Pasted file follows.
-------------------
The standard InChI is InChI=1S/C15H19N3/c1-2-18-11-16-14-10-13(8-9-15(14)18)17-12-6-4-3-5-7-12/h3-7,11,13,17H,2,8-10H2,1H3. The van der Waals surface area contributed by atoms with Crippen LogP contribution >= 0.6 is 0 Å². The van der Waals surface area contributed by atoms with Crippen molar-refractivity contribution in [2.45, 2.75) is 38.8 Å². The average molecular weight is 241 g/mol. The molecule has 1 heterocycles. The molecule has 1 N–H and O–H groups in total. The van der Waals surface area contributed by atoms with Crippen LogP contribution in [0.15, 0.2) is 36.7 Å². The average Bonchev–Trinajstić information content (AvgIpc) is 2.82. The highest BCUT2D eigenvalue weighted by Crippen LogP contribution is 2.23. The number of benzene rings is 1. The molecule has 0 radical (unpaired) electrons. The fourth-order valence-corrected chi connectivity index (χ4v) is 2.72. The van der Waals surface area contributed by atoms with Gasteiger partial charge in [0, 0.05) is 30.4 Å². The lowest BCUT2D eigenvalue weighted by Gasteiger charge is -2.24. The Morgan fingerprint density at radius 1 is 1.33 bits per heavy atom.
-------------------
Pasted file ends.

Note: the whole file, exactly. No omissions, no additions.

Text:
The standard InChI is InChI=1S/C15H19N3/c1-2-18-11-16-14-10-13(8-9-15(14)18)17-12-6-4-3-5-7-12/h3-7,11,13,17H,2,8-10H2,1H3. The van der Waals surface area contributed by atoms with Crippen LogP contribution >= 0.6 is 0 Å². The van der Waals surface area contributed by atoms with Crippen molar-refractivity contribution in [2.45, 2.75) is 38.8 Å². The average molecular weight is 241 g/mol. The molecule has 1 heterocycles. The molecule has 1 N–H and O–H groups in total. The van der Waals surface area contributed by atoms with Crippen LogP contribution in [0.15, 0.2) is 36.7 Å². The average Bonchev–Trinajstić information content (AvgIpc) is 2.82. The highest BCUT2D eigenvalue weighted by Crippen LogP contribution is 2.23. The number of benzene rings is 1. The molecule has 0 radical (unpaired) electrons. The fourth-order valence-corrected chi connectivity index (χ4v) is 2.72. The van der Waals surface area contributed by atoms with Gasteiger partial charge in [0, 0.05) is 30.4 Å². The lowest BCUT2D eigenvalue weighted by Gasteiger charge is -2.24. The Morgan fingerprint density at radius 1 is 1.33 bits per heavy atom.